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Timor: some headway on West Timor access

Briefing notes

Timor: some headway on West Timor access

28 September 1999

UNHCR has made some headway with the authorities in West Timor in trying to gain access to East Timorese who have fled or who have been deported to West Timor. Tuesday morning the UN inter agency mission met with the governor of West Timor. The UNHCR-led mission told the governor that his own staff reported that 60 percent of an estimated 230,000 East Timorese in West Timor want to go back (neither figure can be confirmed independently). During an hour long meeting Governor Piet Thallo said his priority was assistance and shelter for the displaced in West Timor. He said it was too early to discuss return even though he was not generally opposed to the idea. On Monday the interagency mission which includes WFP, UNICEF. OCHA and NGOs visited Panti Social - a local collective centre run by the government which houses some 1,200 East Timorese scattered in buildings and huts on the premises. Some of the people told the mission they wanted to go back. The mission also went to Noel Baki outside of Kupang which accommodates 4,000, mostly anti-independence Indonesian evacuees from East Timor. It was in Noel Baki where UNHCR staff were attacked by an angry mob earlier this month. The brief visit Monday went without incidents. Half way between Kupang and Noel Baki, in the village of Tua Pukan, the mission saw huts being constructed for some 30,000 displaced. The mission arrived in West Timor last Saturday. They intend to move on to the border town of Atambua on Wednesday. There are now 5 UNHCR staff in West Timor and more on their way.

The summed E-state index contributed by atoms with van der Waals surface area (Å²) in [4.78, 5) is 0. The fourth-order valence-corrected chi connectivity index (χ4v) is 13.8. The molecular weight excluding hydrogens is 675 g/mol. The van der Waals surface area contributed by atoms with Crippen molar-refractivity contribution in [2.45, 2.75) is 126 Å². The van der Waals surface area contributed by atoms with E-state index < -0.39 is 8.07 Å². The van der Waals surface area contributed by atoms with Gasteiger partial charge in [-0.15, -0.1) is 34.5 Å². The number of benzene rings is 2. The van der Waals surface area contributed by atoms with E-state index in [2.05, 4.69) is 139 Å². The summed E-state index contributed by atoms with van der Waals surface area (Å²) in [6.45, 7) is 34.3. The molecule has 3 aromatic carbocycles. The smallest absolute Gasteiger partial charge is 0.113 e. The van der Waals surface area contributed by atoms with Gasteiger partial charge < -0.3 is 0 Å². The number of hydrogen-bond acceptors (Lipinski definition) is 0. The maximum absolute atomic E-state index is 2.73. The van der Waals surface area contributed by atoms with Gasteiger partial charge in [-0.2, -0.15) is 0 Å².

In East Timor, meanwhile, the aid operation is gathering momentum. Two flights a day arrive in Dili as part of UNHCR's airlift bringing in mostly emergency shelter material which is very much in demand after the rampage by the militias left most of Dili and many other East Timor towns in ruins. UNHCR and other UN agencies are working together on the ground on contingency planning for a possible mass return of displaced people to Dili and other towns. UNHCR is also preparing for the registration of returnees which will be vital to determine the number of missing and those taken to West Timor or elsewhere in Indonesia. UNHCR is planning to open 7 offices in East Timor. We now have 5 international staff in Dili but the staff will double by the end of the week.

UNHCR has moved out of the Australian consulate and is now in a school across the street from the former United Nations Mission in East Timor (UNAMET) compound. The security situation is precarious, especially outside of Dili. Many people come to Dili from the hills during the day but they are too fearful to remain in town after dark.